Do I need to consult a sport psychologist?
This choice is yours. If you feel you need help and you can muster the strength to ask for help, then that is what you should do for yourself. You will need to find someone that you feel you can work alongside. The sport psychologist needs to assess if s/he can work with you for your best outcomes. Sometimes this fit is just not right and we search for another sport psychologist.
What if I don't believe in sport psychologists?
Working with a sport psychologist is a choice. If you do not believe in sport psychology or what a sport psychologist does, that is wholly understandable. You might wish to explore your reluctance or fear about working with a sport psychologist in a pre-therapy session and then choose what you would like to do. In a pre-therapy session, you can explore whatever questions you might have with the sport psychologist.
What if I feel psychology is a waste of time and money?
We all hold different opinions, attitudes, values and beliefs. These are neither right nor wrong but a way of seeing and being in the world. Thinking or feeling that something is a waste of time is worth exploring because we usually are not sure why we think or feel this way, and searching for an answer is challenging and might leave you feeling vulnerable. You can take your time to learn more about psychology and understand the benefits or drawbacks it might have in your life.
What does a sport psychologist do?
A sport psychologist works with athletes, teams and coaches to improve performance and help them to enjoy what they do. To improve performance, a sport psychologist will help an athlete, team or coach to think better, feel better and do better. A sport psychologist works with their clients to judge what is best. Sometimes an athlete might wish to figure out what’s going on in her mind; another athlete might wonder why he can't stay motivated; a coach might wish to speak more confidently with his athletes. Remember that sport psychologists focus on being with people rather than doing things to them.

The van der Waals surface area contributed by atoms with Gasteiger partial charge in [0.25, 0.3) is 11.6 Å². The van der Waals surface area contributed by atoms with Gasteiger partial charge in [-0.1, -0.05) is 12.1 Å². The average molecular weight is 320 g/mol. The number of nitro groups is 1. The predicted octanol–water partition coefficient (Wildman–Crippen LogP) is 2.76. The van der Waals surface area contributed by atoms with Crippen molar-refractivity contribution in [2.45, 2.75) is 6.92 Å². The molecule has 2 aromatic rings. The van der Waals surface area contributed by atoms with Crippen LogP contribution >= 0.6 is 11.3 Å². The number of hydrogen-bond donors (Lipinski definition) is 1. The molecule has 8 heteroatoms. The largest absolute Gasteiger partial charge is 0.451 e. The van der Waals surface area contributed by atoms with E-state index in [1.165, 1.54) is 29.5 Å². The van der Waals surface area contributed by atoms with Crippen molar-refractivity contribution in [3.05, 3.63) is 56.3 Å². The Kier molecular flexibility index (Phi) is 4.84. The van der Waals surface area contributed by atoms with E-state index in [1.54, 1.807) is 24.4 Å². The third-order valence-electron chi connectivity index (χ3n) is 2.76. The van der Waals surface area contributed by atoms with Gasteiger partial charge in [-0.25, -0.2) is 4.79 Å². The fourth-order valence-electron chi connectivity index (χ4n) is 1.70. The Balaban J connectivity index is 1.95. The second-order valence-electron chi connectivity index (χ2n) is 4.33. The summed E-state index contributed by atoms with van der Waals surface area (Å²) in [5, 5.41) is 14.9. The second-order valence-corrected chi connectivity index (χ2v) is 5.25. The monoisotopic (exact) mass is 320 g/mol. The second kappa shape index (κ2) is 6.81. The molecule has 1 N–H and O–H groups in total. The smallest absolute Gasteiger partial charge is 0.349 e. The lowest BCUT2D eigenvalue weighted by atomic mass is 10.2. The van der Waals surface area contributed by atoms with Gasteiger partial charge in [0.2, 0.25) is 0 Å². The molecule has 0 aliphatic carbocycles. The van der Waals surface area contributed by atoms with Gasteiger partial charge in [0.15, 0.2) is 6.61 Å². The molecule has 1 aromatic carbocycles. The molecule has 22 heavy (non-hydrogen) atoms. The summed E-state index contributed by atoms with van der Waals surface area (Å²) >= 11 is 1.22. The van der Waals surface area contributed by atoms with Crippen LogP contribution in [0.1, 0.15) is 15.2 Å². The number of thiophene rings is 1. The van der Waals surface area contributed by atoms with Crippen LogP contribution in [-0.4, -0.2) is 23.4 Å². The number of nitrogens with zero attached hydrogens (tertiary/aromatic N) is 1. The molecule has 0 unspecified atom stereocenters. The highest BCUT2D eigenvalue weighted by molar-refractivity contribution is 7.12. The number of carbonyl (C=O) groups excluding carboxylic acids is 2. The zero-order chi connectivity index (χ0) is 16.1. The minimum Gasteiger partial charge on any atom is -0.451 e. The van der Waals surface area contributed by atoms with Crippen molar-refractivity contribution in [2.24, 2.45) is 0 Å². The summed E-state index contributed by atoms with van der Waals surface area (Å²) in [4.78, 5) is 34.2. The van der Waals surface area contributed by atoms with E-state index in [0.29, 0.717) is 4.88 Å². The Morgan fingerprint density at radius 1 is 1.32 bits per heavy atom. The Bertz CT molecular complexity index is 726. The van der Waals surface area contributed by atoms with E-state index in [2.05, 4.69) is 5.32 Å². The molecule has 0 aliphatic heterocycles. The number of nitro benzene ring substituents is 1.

How long does the work take?
Many issues depend on the circumstances of the client. But most issues fall within six to twelve sessions. For example, some athletes might struggle with low self-confidence. By working with a sport psychologist and working on the tasks set between sessions, an athlete can raise his or her self-confidence. Once the sessions have ended, the athlete will continue to work on his or her mental fitness without the continued support from a sport psychologist. Some athletes, coaches and teams wish for the sport psychologist to work with them across one season or many seasons.
Why should you choose to work with a sport psychologist?
You should choose to see a sport psychologist if you are not performing to your potential or if you are not enjoying your sport. Think of a sport psychologist as a personal coach to help you improve your success in psychological training and well-being.
Why do some athletes, coaches and teams not seek the help of a sport psychologist?
There are several reasons; however, the most common reasons are not understanding how a sport psychologist might help them, the cost of the sessions, the fear and stigma of working with a psychologist, and the worry that others might feel they are mentally unfit.
How much does a sport psychologist cost?
The fees for a chartered psychologist vary depending on location, travel and status. Charges vary from £80 to £300 per consulting hour (often 50 minutes). Sports psychology is a growing profession and the services of a sport psychologist are in high demand.
What should you do now?
The choice is and always will be yours. Choosing to help yourself improve and enjoy sport is a worthwhile investment in you. You will learn many things about yourself that will help you in other areas of your life. A sport psychologist is like a personal coach to help with mental training and mental fitness by building knowledge and skills from sport psychology. Choose what you feel is right for you.